1983, Hacienda navigates the coalition of all the cults

➤ Clubbing in Manchester: Rockists in raincoats meet dance and stance
First published in The Face, January 1983

Hacienda , Manchester, The Face, journalism, nightlife, reviews, funk, dance music

Hacienda 1983: love-action between the bollards

“This is a pretty desperate city as far as money goes and silly reports which moan that we get only 200 people in here some nights forget that that’s 200 more than anywhere else.”

Paula Yates would give her right arm to sound as plausible as Howard Jones, manager of Factory Records’ seven-month-old contribution to the new generation of megadiscos, the Hacienda in Manchester. The discomfiting way he anticipated criticisms before they were raised suggested that those seven months have been spent polishing his answers. . .

“The bar is just big enough to hold all the trendy people in Manchester who by hook or by crook or by prostitution found the £2.50 to be here tonight.”

❏ Manchester is ruled by a regime which doesn’t encourage use of its city centre: “If you’re a Christian and out after 10pm, you must be up to something.”

“Hacienda music is too funk based,” says Adrian Luck. Flat-top Johnny Maher believes there’s only one way to listen to black dance music: “I schtup to funk.” [Footnote to history: It’s taken me three decades to realise that Johnny Marr probably did not say what I thought he said at the Hacienda, as reported below in this cutting from The Face. My own limited Yiddish thought he said “schlepp” which never really made sense in context. Only recently did I discover the much more relevant word “schtup” that seems much more likely! Belated apologies to JM.]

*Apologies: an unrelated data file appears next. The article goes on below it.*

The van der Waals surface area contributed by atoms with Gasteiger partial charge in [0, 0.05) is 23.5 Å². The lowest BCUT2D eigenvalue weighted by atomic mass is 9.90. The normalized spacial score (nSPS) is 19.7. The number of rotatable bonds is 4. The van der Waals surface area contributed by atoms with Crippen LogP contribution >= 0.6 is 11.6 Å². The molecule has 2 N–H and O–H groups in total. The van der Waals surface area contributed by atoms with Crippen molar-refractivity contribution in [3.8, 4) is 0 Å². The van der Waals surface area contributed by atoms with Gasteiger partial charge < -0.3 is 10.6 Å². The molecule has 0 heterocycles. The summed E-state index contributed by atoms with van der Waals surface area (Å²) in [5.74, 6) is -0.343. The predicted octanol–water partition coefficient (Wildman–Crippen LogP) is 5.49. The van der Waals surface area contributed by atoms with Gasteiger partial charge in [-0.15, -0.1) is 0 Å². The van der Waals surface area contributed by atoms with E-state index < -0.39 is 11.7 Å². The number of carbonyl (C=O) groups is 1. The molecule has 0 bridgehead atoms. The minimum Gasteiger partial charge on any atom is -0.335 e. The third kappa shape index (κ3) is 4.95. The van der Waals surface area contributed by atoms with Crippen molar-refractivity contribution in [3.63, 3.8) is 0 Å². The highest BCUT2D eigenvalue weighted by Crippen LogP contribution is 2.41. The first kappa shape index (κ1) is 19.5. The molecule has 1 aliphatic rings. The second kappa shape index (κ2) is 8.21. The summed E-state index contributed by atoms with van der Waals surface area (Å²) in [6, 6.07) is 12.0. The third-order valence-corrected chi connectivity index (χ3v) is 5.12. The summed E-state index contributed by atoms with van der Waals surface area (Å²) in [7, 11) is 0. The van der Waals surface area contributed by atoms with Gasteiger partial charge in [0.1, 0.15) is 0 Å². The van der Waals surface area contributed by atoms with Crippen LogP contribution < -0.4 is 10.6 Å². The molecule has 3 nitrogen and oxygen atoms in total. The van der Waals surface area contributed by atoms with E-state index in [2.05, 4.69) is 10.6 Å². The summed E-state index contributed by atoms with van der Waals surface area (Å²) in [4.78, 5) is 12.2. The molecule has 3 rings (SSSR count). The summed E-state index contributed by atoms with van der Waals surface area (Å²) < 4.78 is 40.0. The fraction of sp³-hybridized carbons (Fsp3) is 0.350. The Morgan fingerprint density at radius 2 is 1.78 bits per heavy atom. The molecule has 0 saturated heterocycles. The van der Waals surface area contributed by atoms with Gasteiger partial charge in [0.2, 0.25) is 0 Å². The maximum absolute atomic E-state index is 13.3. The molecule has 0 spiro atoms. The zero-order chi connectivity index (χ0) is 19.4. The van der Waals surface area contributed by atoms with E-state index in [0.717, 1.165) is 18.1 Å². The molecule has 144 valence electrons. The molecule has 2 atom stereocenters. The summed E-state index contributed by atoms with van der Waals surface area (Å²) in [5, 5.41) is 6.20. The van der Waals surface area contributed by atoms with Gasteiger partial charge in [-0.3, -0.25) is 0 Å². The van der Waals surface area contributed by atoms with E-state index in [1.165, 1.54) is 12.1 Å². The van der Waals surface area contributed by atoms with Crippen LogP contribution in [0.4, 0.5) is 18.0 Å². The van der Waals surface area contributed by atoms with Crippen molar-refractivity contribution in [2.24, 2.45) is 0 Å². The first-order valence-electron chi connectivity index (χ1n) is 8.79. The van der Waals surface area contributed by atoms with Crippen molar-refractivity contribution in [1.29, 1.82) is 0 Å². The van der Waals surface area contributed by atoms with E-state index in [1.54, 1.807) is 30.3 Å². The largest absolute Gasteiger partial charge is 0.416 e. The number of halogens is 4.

The Face, journalism, nightlife, reviews, funk, dance music, Hacienda, Manchester, Factory Records

Click for larger image © Nick Logan/The Face Archive

❏ Even on this body-slamming Saturday night space becomes the great divider so visibly that you can read each square foot of floor like a living road-map of nightclub types.

◼ “London wears clothes for effect but we wear them for comfort,” says Rosie, nailing the North-South divide.

❏ “There are easier ways of making money than by opening a club in a recession”


nightlife, reviews, Cha-Cha, London, Scarlett Cannon
Cha-Cha, London WC2, Tuesdays £3
Home of holocaust chic and seven types of ambiguity. Last of the great one-nighters newly ditched by marcel-waved hostess Scarlett (above right): “The people are lovely; it’s the Heaven management I’m pissed off with. They never liked me (a) because I’m a woman and (b) because I’m young”. . . “A twilight world, shocking scenes, bizarre acts” (News of the World). . . Spirit of Cha-Cha: Bostich by Yello (DJ Colin Faver).

➢ Elsewhere at Shapersofthe80s: 1978, When French semioticians come stalking Le Palace, you know it’s serious



TAGS – The Face, journalism, nightlife, reviews, funk, dance music, VJ, Hacienda, Manchester, Cha-Cha, Johnny Marr, Scarlett Cannon, Colin Faver, Claud Bessey, Howard Jones, Paul Smith, Factory Records